Albert Einstein Quotes on Wisdom & Knowledge (22 Quotes)




    The opinion prevailed among advanced minds that it was time that belief should be replaced increasingly by knowledge belief that did not itself rest on knowledge was superstition, and as such had to be opposed.

    We have penetrated far less deeply into the regularities obtaining within the realm of living things, but deeply enough nevertheless to sense at least the rule of fixed necessity... what is still lacking here is a grasp of the connections of profound generality, but not a knowledge of order itself.

    Peace cannot be kept by force; it can only be achieved by understanding.


    Wisdom is not a product of schooling but of the lifelong attempt to acquire it.

    Understanding of our fellow human beings...becomes fruitful only when it is sustained by sympathetic feelings in joy and sorrow.

    The further the spiritual evolution of mankind advances, the more certain it seems to me that the path to genuine religiosity does not lie through the fear of life, and the fear of death, and blind faith, but through striving after rational knowledge.

    The finest emotion of which we are capable is the mystic emotion. Herein lies the germ of all art and all true science. Anyone to whom this feeling is alien, who is no longer capable of wonderment and lives in a state of fear is a dead man. To know that what is impenatrable for us really exists and manifests itself as the highest wisdom and the most radiant beauty, whose gross forms alone are intelligible to our poor faculties - this knowledge, this feeling ... that is the core of the true religious sentiment. In this sense, and in this sense alone, I rank myself amoung profoundly religious men.

    It is the supreme art of the teacher to awaken joy in creative expression and knowledge.

    A clever person solves a problem. A wise person avoids it.

    The gift of fantasy has meant more to me than my talent for absorbing positive knowledge.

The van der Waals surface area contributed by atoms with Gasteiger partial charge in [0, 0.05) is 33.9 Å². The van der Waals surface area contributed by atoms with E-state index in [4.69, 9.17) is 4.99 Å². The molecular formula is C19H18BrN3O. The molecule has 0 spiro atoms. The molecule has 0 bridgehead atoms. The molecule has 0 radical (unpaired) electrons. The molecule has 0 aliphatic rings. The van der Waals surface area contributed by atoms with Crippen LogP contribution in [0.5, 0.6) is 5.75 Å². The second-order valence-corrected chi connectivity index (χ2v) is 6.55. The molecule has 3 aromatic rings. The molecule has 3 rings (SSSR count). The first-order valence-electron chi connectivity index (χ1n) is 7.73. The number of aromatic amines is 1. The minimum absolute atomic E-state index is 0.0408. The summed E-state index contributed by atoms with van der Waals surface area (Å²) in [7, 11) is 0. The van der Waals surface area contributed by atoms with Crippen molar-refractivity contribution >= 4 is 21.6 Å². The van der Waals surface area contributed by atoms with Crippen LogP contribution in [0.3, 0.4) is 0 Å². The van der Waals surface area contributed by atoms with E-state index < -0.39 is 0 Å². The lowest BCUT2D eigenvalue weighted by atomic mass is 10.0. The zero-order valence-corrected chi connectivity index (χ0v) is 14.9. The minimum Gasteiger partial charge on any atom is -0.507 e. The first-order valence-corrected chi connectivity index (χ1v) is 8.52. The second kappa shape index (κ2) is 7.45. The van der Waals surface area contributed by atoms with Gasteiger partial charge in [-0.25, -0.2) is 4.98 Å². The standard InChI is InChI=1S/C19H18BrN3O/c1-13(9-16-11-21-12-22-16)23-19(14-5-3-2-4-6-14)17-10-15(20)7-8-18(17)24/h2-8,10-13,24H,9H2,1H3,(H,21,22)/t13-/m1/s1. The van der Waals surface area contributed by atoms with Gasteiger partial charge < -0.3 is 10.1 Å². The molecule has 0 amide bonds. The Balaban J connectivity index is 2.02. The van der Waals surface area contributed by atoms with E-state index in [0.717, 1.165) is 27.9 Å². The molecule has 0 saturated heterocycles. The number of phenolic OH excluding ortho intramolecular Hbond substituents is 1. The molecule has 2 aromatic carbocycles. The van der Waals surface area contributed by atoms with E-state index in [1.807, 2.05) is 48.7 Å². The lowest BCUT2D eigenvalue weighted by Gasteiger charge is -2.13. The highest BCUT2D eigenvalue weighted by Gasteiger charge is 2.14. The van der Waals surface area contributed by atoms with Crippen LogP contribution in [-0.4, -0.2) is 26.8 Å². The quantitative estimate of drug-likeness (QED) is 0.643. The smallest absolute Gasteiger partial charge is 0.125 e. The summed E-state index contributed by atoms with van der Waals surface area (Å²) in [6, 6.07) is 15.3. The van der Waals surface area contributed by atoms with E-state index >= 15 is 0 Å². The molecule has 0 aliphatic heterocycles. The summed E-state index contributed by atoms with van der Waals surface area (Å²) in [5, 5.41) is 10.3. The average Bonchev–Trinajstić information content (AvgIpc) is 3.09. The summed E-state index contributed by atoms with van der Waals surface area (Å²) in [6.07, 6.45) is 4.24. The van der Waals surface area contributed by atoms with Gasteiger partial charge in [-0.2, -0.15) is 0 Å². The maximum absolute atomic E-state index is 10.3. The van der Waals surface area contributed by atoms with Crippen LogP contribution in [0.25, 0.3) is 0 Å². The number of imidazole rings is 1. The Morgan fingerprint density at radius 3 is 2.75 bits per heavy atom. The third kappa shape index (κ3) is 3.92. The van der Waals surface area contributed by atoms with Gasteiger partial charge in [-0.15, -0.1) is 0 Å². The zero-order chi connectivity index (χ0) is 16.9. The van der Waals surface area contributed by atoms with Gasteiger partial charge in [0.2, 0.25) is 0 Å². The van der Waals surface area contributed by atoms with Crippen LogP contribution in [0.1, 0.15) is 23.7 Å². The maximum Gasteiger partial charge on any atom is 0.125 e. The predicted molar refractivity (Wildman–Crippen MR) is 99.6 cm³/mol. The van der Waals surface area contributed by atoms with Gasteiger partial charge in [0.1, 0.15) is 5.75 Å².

Knowledge of what is does not open the door directly to what should be.

    The most beautiful emotion we can experience is the mysterious. It is the power of all true art and science. He to whom this emotion is a stranger, who can no longer wonder and stand rapt in awe, is as good as dead. To know that what is impenetrable to us really exists, manifesting itself as the highest wisdom and the most radiant beauty, which our dull faculties can comprehend only in their most primitive forms -- this knowledge, this feeling, is at the center of true religiousness. In this sense, and in this sense only, I belong to the rank of devoutly religious men.

    There comes a time when the mind takes a higher plane of knowledge but can never prove how it got there.

    During the last century, and part of the one before, it was widely held that there was an unreconcilable conflict between knowledge and belief.


    Knowledge is limited but imagination encircles the world

    One should guard against preaching to young people success in the customary form as the main aim in life. The most important motive forwork in school and in life is pleasure in work, pleasure in its result, and the knowledge of the value of the result to the community.

    Whoever undertakes to set himself up as a judge of Truth and Knowledge is shipwrecked by the laughter of the gods.

    The insight into the mystery of life, coupled though it be with fear, has also given rise to religion. To know what is impenetrable to us really exists, manifesting itself as the highest wisdom and the most radiant beauty, which our dull faculties can comprehend only in their most primitive forms this knowledge, this feeling is at the center of true religiousness.

    I believe in the brotherhood of man and the uniqueness of the individual. But if you ask me to prove what I believe, I can't. You know them to be true but you could spend a whole lifetime without being able to prove them. The mind can proceed only so far upon what it knows and can prove. There comes a point where the mind takes a higher plane of knowledge, but can never prove how it got there. All great discoveries have involved such a leap.


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